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More Feminists Must Be Allowed to Lead Climate Action

120 climate feminist organisations are coming together to push governments and financial institutions worldwide to take urgent action and to include more women leaders in the action for climate justice.

Image Courtesy: H. Campino/WLOE

Ahead of the COP26 summit that begins next month in Glasgow, UK, over 120 climate feminist organisations are coming together to push governments and financial institutions worldwide to take urgent action and to include more women leaders in the action for climate justice. The 'Global Women’s Assembly for Climate Justice: Solutions from the Frontlines and the Protection and Defense of Human Rights and Nature' is a gender-diverse, six-day virtual forum (25th-30th September) organized by the Women’s Earth & Climate Action Network, International (WECAN). It will feature hundred climate leaders from forty countries. Sunita Narain of the Centre for Science and Environment from India will also be participating.

The Assembly will bring together grassroots, Indigenous, Black, Brown, and frontline women as well as  gender-diverse leaders, global advocates, and policy-makers to speak out against “environmental and social injustice, draw attention to root causes of multiple interlocking crises, and present the diverse array of visions, projects, policy frameworks, and strategies with which they are working to shape a healthy and equitable world.”

The feminist organisations under this coalition are calling for:

  • Governments to commit to keeping global warming below 1.5° Celsius, as stated in the Paris Agreement, via policies that simultaneously prioritize social, racial and economic justice for all.
  • A transition from an extractivist, colonial paradigm of exploit, extract and decimate to a sustainable, globally-conscious one of respect, restore and replenish.
  • Rapidly halting the extraction of oil, gas, and coal and ending all deforestation while building a new economy predicated on community-led solutions.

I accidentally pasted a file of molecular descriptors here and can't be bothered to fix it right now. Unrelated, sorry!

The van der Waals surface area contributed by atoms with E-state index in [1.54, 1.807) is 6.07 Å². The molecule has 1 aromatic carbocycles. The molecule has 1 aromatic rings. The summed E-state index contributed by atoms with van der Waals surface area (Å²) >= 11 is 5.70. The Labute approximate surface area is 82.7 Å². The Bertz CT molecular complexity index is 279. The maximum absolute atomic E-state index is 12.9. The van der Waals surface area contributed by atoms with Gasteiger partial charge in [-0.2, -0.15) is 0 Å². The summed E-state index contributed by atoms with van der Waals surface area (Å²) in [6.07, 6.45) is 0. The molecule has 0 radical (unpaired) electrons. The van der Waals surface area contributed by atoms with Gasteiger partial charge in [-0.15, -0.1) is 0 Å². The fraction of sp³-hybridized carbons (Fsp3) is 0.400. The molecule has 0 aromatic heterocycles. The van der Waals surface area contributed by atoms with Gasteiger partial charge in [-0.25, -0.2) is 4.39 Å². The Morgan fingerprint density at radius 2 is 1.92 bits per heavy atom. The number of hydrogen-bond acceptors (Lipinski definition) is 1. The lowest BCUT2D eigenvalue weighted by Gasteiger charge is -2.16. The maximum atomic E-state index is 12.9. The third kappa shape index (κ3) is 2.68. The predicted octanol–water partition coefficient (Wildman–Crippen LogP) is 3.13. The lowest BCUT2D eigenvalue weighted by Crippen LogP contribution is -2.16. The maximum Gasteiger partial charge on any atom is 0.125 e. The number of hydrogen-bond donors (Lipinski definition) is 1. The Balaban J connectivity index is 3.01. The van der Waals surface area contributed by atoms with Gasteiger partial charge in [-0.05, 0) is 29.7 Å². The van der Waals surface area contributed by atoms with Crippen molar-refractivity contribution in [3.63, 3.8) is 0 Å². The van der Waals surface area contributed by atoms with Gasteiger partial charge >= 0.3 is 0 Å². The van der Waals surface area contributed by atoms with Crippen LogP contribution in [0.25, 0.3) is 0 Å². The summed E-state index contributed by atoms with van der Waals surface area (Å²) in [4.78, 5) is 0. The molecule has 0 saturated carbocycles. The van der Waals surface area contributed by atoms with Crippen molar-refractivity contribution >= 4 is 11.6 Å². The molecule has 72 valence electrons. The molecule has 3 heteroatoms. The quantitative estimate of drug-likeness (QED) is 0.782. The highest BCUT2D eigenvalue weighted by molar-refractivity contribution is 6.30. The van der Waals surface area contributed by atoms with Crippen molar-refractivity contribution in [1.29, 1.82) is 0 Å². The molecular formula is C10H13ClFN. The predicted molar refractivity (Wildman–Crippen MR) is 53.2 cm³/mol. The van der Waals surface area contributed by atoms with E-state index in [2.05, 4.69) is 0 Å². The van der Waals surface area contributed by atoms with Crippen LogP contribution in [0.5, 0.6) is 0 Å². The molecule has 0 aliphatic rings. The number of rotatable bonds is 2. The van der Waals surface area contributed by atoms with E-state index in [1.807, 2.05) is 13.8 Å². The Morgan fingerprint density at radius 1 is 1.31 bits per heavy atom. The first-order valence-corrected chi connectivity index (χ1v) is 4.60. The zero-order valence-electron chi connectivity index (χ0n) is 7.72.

• Prioritizing the leadership and well-being of women, gender non-conforming people, Black and Brown communites, and Indigenous peoples who are disproportionately impacted by climate change, but also lead the frontlines of systemic solutions.
  • Redressing the historical and current harms of racialized labor and resource exploitation.
  • Recognizing the inalienable rights and invaluable traditional knowledge of Indigenous Peoples, and following their environmental justice leadership in all climate solutions.
  • Governments to respect the right of freedom of expression and peaceful protest, and to immediately halt the criminalization of land defenders, whose efforts are central to a climate-just world.

Why do we need urgent global action?
In order to preserve a liveable planet for ourselves and for future generations, global temperatures should not be allowed to rise above 1.5° Celsius. Climate change has caused devastating floods, cyclones, wildfires, and droughts in the past years. Marginalised populations are being disproportionately affected by these disasters. The new IPCC Sixth Assessment Report affirms that “human influence has warmed the climate at a rate that is unprecedented in at least the last 2000 years”.

What role do feminists play?
According to the Global Women’s Assembly for Climate Justice, the climate crisis, the Covid-19 pandemic, and socio-ecological injustices have emerged from interconnected systems of capitalism, racism, the commodification of nature, colonialism, imperialism, and patriarchy.

“To confront these deepening crises and accelerate a path forward, feminists are drawing attention to the need to have collective coherence to address the protection and defense of human rights and nature and uphold community-led solutions.”

UN figures report that out of the 1.3 billion people living in poverty globally, 70% are women, with 40% of the poorest urban households headed by women. Though women lead the world's food production (50-80 per cent), they own less than 10% of the land. Unequal gender norms and limited access to resources makes women the most adversely impacted by climate change, with 80% of people displaced by climate change being women. Despite being one of the most vulnerable groups, the average representation of women in national and global climate negotiating bodies is below 30%. Empowering women is one of the key solutions to fighting the climate crisis and their leadership is critical to the years ahead. The Global Women’s Assembly for Climate Justice is making a call to women and feminists to stand at the forefront of policy-making and action.

“We are at a choice point for humanity,” said Osprey Orielle Lake, Executive Director, Women’s Earth and Climate Action Network (WECAN). “The most recent Intergovernmental Panel on Climate Change report confirms what we already knew to be true—with no significant action, the climate crisis will continue to escalate quickly.” According to Orielle it is clear that we are in a climate emergency as we are witnessing  forest fires burning all over the world, massive flooding, extreme droughts, people losing their livelihoods and lives Activists such as Orielle believe solutions to mitigate the worst impacts exist and women have to lead the way.

The Global Women’s Assembly for Climate Justice has provided a link for those who wish to join the assembly and be part of the fight for climate justice.